Check out the difference between analog (NTSC) vs digital (ATSC) broadcast technology via side-by-side real-time splitscreen in this video link. (Courtesy
Over-The-Air TV is not illegal TV
OTA TV is governed by Industry Canada and the CRTC here in Canada and the FCC south of the border, similar to our local radio stations. And just like with radio, it is completely free and legal to receive this signal as long as you purchase the required equipment and that the broadcaster has a licence approved by the CRTC. Most broadcasters transmit over-the-air either because of legacy local TV stations and to have certain rights on local cable channels which pay lucrative amounts to re-transmit their signal to subscribers. In the beginning, cable TV was merely a community antenna (known as a cable head end) that received over-the-air TV signals and transmitted them via a coax cable system to subscribers at a minimal fee. Over time, cable only channels were added and we have the monster telcos that we have now, but the base channels are mostly still free locals!
Unfortunately, the term “free TV” has got a bad reputation because of illegal practices done in the late 90’s involving illegally modified satellite receiver boxes ("stolen TV" would be a better term in this case). People would modify set-top receivers intended for reception of legally free and unencrypted satellite TV channels to decode encrypted pay channels from service providers like Dish Network and DirectTV (legal unencrypted channels exist carried on international telecom satellites like international news channels and religious programming). Anti-piracy technology was put in place and authorities cracked down on the main sources of the modified hardware, essentially ending this practice.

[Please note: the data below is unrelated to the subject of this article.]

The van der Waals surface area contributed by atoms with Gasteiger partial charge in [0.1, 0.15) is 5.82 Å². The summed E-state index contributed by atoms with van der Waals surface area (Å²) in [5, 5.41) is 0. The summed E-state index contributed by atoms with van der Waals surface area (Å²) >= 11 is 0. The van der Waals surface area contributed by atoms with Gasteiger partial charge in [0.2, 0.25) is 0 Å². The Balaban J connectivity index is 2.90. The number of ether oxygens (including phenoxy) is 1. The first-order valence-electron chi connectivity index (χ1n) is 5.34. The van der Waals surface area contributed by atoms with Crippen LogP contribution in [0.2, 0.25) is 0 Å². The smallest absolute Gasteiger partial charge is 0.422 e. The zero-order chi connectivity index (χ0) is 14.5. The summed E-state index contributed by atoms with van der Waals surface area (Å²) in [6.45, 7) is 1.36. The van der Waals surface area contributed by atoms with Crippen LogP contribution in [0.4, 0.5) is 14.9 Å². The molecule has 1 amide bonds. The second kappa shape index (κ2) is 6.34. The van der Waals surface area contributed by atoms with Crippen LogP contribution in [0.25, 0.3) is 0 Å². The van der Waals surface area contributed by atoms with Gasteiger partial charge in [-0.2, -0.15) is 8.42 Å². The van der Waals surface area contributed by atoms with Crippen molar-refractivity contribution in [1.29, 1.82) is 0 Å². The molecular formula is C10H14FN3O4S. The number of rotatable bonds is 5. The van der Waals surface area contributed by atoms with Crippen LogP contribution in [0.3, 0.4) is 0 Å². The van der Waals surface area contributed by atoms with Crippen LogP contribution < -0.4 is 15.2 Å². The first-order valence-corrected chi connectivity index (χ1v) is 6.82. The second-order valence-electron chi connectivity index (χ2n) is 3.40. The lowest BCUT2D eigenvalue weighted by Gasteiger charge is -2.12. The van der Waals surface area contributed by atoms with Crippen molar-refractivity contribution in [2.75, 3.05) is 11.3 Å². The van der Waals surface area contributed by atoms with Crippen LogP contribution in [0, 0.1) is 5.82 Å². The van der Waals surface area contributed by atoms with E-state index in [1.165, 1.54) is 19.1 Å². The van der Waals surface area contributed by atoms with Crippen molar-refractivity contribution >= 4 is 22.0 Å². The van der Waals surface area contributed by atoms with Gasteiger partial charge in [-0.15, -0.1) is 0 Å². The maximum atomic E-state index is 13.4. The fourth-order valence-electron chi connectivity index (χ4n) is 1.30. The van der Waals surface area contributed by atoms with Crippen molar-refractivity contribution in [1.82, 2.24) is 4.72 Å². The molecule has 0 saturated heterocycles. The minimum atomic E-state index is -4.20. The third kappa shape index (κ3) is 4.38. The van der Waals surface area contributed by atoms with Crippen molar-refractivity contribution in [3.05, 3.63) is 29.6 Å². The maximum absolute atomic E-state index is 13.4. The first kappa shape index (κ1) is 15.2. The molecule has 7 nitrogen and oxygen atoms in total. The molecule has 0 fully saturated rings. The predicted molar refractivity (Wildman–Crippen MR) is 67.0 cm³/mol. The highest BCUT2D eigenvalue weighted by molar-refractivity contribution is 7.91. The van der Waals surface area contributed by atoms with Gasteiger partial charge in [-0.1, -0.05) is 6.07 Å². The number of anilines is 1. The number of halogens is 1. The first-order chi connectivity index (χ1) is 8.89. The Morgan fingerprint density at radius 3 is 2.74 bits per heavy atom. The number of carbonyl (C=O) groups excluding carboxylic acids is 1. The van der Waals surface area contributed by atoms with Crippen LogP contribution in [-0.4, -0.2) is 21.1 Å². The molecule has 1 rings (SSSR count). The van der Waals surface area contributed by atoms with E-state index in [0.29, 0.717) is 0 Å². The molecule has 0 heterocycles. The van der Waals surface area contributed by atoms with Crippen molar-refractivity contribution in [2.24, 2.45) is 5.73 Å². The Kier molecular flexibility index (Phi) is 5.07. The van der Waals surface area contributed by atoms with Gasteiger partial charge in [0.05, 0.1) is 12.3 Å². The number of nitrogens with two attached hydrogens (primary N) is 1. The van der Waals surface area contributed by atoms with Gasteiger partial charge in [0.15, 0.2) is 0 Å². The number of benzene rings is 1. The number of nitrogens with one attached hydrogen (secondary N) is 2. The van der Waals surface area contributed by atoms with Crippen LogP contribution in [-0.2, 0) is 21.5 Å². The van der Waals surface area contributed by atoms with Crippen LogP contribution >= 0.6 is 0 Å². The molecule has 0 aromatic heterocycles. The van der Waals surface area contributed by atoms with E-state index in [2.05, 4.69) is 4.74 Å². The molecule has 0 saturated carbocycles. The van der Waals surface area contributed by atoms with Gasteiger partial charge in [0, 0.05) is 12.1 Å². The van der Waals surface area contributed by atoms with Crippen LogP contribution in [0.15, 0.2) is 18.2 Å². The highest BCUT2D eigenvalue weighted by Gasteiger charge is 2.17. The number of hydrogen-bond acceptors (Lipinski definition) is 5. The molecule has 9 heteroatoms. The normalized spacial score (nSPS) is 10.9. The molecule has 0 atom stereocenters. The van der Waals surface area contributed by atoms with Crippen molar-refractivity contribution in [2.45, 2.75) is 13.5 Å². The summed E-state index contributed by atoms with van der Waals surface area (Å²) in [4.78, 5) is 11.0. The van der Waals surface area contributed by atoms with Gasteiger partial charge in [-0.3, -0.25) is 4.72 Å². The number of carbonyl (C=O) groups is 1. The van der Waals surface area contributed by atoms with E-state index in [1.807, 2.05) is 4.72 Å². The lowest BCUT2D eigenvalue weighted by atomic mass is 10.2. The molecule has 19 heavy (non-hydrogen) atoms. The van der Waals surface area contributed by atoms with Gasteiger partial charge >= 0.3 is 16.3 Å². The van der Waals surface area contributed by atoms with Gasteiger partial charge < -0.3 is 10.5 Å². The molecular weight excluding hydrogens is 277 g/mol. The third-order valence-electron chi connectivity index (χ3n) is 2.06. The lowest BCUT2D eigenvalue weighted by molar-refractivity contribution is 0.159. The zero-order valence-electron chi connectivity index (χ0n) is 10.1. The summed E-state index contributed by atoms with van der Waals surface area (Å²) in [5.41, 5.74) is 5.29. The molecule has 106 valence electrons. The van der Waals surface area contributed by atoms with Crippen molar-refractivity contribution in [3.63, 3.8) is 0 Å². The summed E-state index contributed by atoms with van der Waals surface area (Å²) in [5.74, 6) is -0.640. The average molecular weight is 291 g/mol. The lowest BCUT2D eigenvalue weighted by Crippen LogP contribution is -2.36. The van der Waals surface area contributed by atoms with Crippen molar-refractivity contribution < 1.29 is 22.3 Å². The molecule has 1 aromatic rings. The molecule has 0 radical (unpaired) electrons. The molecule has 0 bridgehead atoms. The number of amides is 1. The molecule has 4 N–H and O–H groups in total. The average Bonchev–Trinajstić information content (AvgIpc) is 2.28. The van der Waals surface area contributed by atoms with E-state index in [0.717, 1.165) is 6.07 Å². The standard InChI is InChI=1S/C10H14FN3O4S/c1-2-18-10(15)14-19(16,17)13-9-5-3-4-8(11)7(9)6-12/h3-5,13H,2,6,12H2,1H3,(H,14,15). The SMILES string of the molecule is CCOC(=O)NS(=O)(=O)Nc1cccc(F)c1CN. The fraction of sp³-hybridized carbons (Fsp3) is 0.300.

Channel selection
If you live in an urban area and especially an urban area near the US border, you are in a free TV goldmine. The main complaint about over-the-air TV was that there weren’t enough channels. Sure, you won’t get the Pay TV only specialty channels (TSN, Discovery, CNN) but since the US and Canadian digital transition, channel selection has actually increased.
In the Toronto and Montreal areas, there are actually more free over-the-air channels, mostly due to the fact US stations adopted multicasting, a new technology that allows multiple programming to be broadcast on one channels. For example, a FOX affiliate added CW programming as its secondary. PBs stations can go 2 or 3 subchannels deep, adding networks like CREATE and WorldView.
You don’t necessarily need a hulking antenna
A lot of people think of TV antennas as heavy, large, clunky eyesores perched upon rusty towers. The fact of the matter is that while those antennas will still work with DTV signals, the digital transition sent a lot of antenna manufacturers back to the drawing board and consumers are reaping the benefits with new products. Super-compact antennas exist that are the size of a paperback book or even stick on a window can be used to replace rabbit ears and bring in local channels. Slightly larger antennas that are no bigger than a satellite dish can replace enormous deep fringe hardware in most markets. These new compact DTV antennas are even inconspicuous enough to be installed on apartment/condo balconies or other areas with no roof access. For example, in Montreal an antenna the size of a BBQ grill has enough gain packed into its design that it can bring in all line-of-sight channels.